This passage, by the way, is finishing a sentence in which Paul is exhorting the Church, us, to be “Ambassadors for Christ,” bearers of the message of reconciliation…So “You be reconciled,” Paul says, “because for our sake he made (Jesus) to be sin”…the one who had never known sin, “so that” (because of, in order, with the result) “that in Him, we might become the righteousness of God. “

Let that sink in:

-The holy God of creation, whose moral perfection was such that the greatest of his servants, Moses, could only see God’s back as he passed by.

-Whose holiness was so terrifying that, when Moses went up the mountain, the Israelites could only stand at a distance gazing up at that terrifying cloud.

-A God so pure that the ark representing his presence couldn’t be touched with human hands, even to protect it, without them being struck down…

THAT God has declared us to be THAT “righteousness” in his sight.

…and, then, even further, he longs to give us the ministry of reconciling others to his holiness and love.

A high and holy calling awaits us. That is why our humility before God is not just a nice ashy experience for ourselves – We are to be a light to others. We are to increase in love and mercy as we seek Christ. And that increase in love is supposed to be public. Public in order to help to others come to know the love of our Savior, Jesus.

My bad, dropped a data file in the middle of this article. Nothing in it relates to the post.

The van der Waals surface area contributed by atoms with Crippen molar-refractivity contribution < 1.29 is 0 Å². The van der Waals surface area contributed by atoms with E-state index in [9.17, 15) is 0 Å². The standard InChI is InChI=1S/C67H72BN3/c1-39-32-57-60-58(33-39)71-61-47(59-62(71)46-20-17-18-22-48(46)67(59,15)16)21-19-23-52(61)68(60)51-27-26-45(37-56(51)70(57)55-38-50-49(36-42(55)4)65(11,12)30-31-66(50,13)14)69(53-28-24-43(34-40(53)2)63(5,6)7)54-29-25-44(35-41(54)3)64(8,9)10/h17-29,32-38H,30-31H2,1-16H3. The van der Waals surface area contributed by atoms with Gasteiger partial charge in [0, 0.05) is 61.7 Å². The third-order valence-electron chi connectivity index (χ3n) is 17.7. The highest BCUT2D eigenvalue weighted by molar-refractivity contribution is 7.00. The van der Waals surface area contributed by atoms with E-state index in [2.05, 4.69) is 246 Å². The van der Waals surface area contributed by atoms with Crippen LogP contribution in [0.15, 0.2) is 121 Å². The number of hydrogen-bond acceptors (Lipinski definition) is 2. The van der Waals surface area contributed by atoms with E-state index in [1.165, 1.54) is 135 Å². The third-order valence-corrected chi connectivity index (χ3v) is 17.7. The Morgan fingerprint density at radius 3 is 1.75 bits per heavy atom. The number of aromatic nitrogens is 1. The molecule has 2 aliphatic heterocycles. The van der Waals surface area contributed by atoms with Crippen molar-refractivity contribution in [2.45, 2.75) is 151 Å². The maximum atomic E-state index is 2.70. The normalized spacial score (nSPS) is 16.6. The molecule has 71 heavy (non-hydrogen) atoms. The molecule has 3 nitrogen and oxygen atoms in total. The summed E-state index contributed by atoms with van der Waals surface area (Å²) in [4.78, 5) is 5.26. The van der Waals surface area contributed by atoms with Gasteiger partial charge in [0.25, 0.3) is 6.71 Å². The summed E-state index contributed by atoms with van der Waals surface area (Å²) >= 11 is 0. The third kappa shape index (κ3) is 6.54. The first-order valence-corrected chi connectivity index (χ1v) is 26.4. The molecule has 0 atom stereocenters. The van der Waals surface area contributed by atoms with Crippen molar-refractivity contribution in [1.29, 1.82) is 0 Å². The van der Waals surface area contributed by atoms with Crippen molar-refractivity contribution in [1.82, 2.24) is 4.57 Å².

Lent is God calling us deeper into deep – to remold us into the image of his Son and to send us to gather our friends, families, neighbors, and co-workers to his love.

And so we come tonight to be marked outwardly with ashes to remind ourselves inwardly that we are dust.

But we are redeemed dust.  Grateful dust. Dust with a purpose.

And then we will come again to the table with hands outstretched to receive the grace of God anew.

It is a slow process, this becoming like Christ – A long obedience in the same direction. Consuming Jesus and being consumed by him. So, this evening, I exhort you, engage and cooperate. Engage with the prayers. Cooperate with the symbols. Surrender afresh to the Lord of the prayers and symbols, and come, kneel, reach out your hands and receive, and, as the Psalmist said, “taste and see that the Lord is good.”

Game on!

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Ash Wednesday for Newbies